Exacompta Record Index Cards Package
For a long time now I’ve heard how the Exacompta Record Index Cards (buy via JetPens) were some of the better index cards you can find, so I finally took the plunge and grabbed some to give them a try. I had hoped to get the standard 3″ x 5″ version but they were out of stock so I went with the larger size that is labeled 4″ x 6″ on the JetPens website.
Exacompta Record Index Cards Package Window
I say that they are “labeled as 4″ x 6″ on the JetPens website” because they are really about 1/16″ short on each side of really living up to those measurements. The 100mm x 150mm label on the box is definitely the more accurate representation of the measurements for these Exacompta Record Index Cards. You can also see the “5×5” marking there to indicate the size of each grid space on the cards. One of the great things about these cards is the box that they come in. Many index cards come wrapped in cellophane and can get banged up a little if you don’t have somewhere to keep them. This box slides open nicely though and gives your Exacompta index cards a nice safe place to live when not in use.
Exacompta Record Index Cards Stacked
The package of 100 Exacompta Record Index Cards comes divided into 4 sets of 25 different colored cards that are wrapped up in cellophane packages. The colors are all pastels and are yellow, blue, pink, and green. Each of the 205gsm weighted cards has the same color rulings on them which is said to be a pale purple, but to my eyes they come off as more of a cloudy grey color. Either way, the color is nice and muted and does not distract from your writing when using these index cards.
Exacompta Record Index Cards Writing Sample
I got mixed results when writing on these with a few different inks. The green card (3rd from the left for our color blind friends) has Noodler’s Black Swan in Australian Roses ink put down on it using a Levenger True Writer Broad Nib. Now thats pretty much asking for a long dry time, but it was significantly longer than I expected. I actually wrote that card up, wrote the rest of the cards, took the photos, AND…and here is the crazy part, I rode my bike for 36 minutes then showered and came back to a ink that was still wet on these cards. The blue Exacompta Record Index Card (first on the left) was written with Pelikan Edelstein Aventurine Ink with an XXF Lamy Studio nib to go to the other extreme with a well behaved ink and very narrow nib for a hopefully quicker dry time. The results were still surprising with this one as the ink took a few minutes to dry. The good news about the fountain pen usage on these was that there was no feathering or other poor behavior though. The other two remaining cards pink (second from the left) and yellow (last on the right) were written with a Parker Quink gel ink medium point and a Pilot Precise V5, each of these dried in a very reasonable time of a few seconds.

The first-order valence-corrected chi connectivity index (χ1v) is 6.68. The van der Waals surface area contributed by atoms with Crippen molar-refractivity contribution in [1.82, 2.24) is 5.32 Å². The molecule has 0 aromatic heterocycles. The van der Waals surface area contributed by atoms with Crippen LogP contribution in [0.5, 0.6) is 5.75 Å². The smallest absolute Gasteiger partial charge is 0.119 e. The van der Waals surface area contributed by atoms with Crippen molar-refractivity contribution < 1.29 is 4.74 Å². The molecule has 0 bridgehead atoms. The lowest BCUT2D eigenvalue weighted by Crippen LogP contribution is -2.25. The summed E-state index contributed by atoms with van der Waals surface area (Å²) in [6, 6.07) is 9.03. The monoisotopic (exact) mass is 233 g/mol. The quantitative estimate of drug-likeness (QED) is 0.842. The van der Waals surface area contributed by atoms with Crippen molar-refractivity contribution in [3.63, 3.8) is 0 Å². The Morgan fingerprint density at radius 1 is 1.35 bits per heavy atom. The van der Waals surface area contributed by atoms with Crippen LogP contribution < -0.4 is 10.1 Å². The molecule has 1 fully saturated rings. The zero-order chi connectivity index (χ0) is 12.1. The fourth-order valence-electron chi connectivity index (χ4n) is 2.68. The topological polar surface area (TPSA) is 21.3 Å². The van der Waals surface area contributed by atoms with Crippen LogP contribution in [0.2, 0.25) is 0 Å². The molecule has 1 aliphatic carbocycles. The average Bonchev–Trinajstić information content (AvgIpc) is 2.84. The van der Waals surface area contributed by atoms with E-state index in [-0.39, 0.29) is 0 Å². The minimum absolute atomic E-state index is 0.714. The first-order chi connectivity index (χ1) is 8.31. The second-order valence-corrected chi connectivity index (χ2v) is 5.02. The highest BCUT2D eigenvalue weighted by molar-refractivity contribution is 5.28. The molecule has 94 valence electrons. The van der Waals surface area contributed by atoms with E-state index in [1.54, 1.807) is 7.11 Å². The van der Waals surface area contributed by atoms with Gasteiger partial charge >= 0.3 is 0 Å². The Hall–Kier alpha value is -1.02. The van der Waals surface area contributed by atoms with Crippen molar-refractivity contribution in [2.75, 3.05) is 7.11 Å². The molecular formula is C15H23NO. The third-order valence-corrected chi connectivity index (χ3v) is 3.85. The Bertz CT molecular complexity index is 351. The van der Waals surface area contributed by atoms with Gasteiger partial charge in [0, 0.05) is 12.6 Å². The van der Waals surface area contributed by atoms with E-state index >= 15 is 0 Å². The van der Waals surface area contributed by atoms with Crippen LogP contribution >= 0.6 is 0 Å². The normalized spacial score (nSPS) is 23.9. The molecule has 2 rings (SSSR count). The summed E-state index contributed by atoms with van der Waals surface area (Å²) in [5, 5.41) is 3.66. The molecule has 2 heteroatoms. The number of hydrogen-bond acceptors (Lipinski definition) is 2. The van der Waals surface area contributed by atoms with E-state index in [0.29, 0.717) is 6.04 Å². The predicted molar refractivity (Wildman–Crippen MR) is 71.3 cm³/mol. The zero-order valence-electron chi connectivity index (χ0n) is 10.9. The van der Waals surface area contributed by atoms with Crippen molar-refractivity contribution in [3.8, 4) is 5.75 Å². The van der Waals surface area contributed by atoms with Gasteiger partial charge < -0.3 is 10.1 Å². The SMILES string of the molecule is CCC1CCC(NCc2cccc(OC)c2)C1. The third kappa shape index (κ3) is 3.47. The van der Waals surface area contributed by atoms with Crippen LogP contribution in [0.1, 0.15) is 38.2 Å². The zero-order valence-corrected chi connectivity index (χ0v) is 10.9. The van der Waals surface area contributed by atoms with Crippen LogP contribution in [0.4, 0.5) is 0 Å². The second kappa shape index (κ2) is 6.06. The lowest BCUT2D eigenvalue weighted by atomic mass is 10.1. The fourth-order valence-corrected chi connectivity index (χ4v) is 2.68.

I definitely like these despite their apparent dry time issues with the fountain pen inks that I used. My ideal use for them right now is a bit random, but they definitely solve a problem I’ve been having. I typically used a Field Notes or other similar journal to log my bike rides (indoors only because its damn cold out there) and not to be gross, but I’m usually pretty sweaty when I jump off the bike and write down the time, distance, and average speed of each ride. Because of the thinner nature of the paper in those journals, it tends to warp and curl a bit from the sweat, these index cards clearly wont do that because of their thicker size, not to mention the larger format and grid layout making it easier for jotting down all of that information. Anyway, thats going to be my random use for these guys for now, but obviously there are a ton of other uses and you should definitely check out these Exacompta Record Index cards over at JetPens for some nice quality index cards, just be careful if you want to use fountain pens with them.
©2016, Brian Greene. All rights reserved.